I'd like to start today by going for the jugular.
Les Sewing Sisters sound like neighbors of Ralf Hütter and Florian Schneider, who finally got fed up with those cats' Teutonic take on futurism, and decided to make their own album. But only after taking the red pill.
Just wanted to get that out of the way, because if you're not comfortable swinging at pitches outside the strike zone, you may want to leave. This could get messy.
Even by my standards.
See, back in my younger days, I was fortunate enough to live in Japan for a while. It wasn't always easy, but it was rarely boring. I saw some crazy things, and subsequently walked away with a certain fascination with Japanese culture, not to mention a collection of Hello Kitty merchandise that raised red flags for more than a few of my friends.
But I've always wondered why Japanese music hasn't been able to find mainstream acceptance here in the United States.
Warning: This is not intended to serve as an exhaustive survey of Japanese popular music, but rather a sort of neural reclamation project. Like dredging up the Titanic without the albatross that is Celine Dion around your neck.
I mean, sure, I know a handful of guys (and they are all guys) who worship Merzbow and The Boredoms and Melt Banana and Boris, but acts like that, well, let's just say they're not everyone's cup of tea.
Back when I was sprog who didn't know his Sadaharu Oh from his asshole, Loudness appeared, and for a brief minute, shared the airwaves with Mötley Crüe, Twisted Sister and other like-minded metal bands.
My metalhead friends and I found them equal parts intriguing and amusing. I'm fairly certain if I called any of those guys today and simply said, "Loudness," they would respond:
The beat kicks you in the head, all right
Yeah, it's gonna get crazy tonight
Let me hear you all go wild
Don't laugh, that was pretty much de rigueur for metal lyrics of the time.
Loudness faded from musical consciousness in America pretty quickly, and the next Japanese band to make a dent on these shores was probably Shonen Knife, a punkish all-female trio who had the distinction of being handpick by Kurt Cobain to open for Nirvana on a UK tour just before the release of Nevermind.
In retrospect, they might be the Japanese band that has had the most success in the States. The 22.214.171.124's were another all-female trio, but one whose sound owed decidedly more to classic girl groups and surf music than The Ramones. And not unlike Shonen Knife, The 126.96.36.199's benefited greatly from a famous, if slightly-unhinged fan. In this case, Quentin Tarantino, who featured the band in Kill Bill.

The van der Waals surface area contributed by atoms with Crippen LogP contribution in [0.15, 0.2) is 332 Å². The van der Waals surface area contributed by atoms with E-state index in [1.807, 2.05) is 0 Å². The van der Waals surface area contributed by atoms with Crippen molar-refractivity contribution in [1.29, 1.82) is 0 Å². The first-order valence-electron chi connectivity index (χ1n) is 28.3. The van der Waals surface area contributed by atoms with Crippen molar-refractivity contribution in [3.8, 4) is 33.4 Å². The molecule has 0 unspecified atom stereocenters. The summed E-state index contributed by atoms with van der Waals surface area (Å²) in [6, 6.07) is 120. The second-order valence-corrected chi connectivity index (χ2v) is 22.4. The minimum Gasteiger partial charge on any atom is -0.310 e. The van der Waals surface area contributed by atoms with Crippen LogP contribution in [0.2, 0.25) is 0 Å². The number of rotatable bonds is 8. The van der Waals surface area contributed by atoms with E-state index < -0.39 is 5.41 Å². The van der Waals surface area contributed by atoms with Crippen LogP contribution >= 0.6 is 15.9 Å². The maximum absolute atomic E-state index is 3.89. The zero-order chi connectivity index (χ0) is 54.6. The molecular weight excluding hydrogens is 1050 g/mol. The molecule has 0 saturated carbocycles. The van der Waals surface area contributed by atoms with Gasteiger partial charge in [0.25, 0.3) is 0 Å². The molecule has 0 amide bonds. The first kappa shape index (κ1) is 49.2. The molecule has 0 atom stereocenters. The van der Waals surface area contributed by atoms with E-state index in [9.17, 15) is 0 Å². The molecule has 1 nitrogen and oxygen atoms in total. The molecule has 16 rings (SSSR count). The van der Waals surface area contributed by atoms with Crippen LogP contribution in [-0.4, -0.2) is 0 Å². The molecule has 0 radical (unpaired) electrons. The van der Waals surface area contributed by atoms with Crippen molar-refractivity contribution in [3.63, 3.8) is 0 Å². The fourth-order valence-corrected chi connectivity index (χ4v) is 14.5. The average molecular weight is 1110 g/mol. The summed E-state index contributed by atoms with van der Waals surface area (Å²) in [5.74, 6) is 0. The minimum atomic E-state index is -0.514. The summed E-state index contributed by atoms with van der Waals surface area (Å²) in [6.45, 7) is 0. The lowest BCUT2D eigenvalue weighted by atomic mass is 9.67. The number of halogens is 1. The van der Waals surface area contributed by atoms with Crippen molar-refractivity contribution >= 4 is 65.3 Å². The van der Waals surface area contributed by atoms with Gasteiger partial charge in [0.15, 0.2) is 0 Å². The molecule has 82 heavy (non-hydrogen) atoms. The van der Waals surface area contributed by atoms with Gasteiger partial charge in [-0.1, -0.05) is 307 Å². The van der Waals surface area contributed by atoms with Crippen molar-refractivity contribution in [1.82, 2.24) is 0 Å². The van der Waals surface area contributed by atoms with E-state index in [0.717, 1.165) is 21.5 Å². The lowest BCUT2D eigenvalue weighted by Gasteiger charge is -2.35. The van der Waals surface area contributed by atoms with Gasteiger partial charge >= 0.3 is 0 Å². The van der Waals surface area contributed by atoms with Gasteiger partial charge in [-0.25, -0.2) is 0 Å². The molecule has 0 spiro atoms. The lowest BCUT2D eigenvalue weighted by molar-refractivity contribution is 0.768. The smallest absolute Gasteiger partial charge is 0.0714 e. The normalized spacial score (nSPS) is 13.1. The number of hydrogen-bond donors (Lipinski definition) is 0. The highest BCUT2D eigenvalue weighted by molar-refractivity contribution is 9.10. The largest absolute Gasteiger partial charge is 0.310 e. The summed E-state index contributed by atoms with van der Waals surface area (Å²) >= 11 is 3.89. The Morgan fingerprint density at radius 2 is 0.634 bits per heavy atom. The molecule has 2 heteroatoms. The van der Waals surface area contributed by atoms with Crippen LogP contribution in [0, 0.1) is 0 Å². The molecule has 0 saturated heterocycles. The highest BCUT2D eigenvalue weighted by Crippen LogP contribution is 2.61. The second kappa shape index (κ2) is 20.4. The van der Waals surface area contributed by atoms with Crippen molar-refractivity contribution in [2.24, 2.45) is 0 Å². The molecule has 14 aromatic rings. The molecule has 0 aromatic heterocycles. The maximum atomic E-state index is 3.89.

Now, it's probably cheating to include Cibo Matto in with these other acts, as Yuka Honda and Miho Hatori were technically Japanese expats living in NYC when they decided to make the most of their obsessions with food and American popular music. I personally was pretty obsessed with their Mitchell Froom-produced Viva! La Woman when it hit the bins in 1996. Expanded lineups (some which included Sean Lennon) eventually released two additional full-lengths, but they finally threw in the towel in 2017, which is a shame because their music was pure pop manna, and their videos never dull.
I would be remiss to not mention one of the biggest Japanese bands of all time, but one who never found purchase on these shores, X Japan. They're huge in Japan, and have been for a long time. Metallica might be the comparable American band, yet most Americans have never heard of X Japan despite the fact that they've taken a few runs at American audiences. In a past life, I was fortunate enough to interview the band's founding member, Yoshiki Hayashi, and get his take on the challenges of breaking through to American audiences. Sadly, it just never happened for them.
Finally, I just have to toss in BABYMETAL, and the fact that I'm fairly certain there's a parallel universe in which they are the biggest band in the world.
But at some point I was talking about Les Sewing Sisters, the new project from Lun*na Menoh and Saori Mitome. Their self-titled debut was recorded in Los Angeles and Detroit, and before you write it off as just another zany techno record hatched in the Far East, you need to take a moment to understand the deep-rooted obsession behind it. See, this album contains no true instruments. Not a guitar. Not a drum. Not a single kazoo or a tambourine. Only human voices and the digitally-manipulated sounds of an army of sewing machines.
Read that again.
Dance music of the industrial age?
The fortuitous outcome of too much Adderall and partaking in Lou Reed's Metal Machine Music via the wrong end of the telescope?
Call it whatever you want, it's very cool. And perhaps not surprisingly, the band caught the eye of some other too-oft-ignored weirdos, Sparks, who used them as openers on tours in 2017 and 2018. The following year, Les Sewing Sisters broke out on their own and headlined a tour in which they performed in people’s closet spaces.
To quote the Italian poet, Antonio Porchia:
I know what I have given you... I do not know what you have received.
Les Sewing Sisters drops on July 23rd, and the following week, the duo will be doing a livestream from Los Angeles, which I'm guessing you won't want to miss. Lawd knows I'm going to check it. Get your tickets here.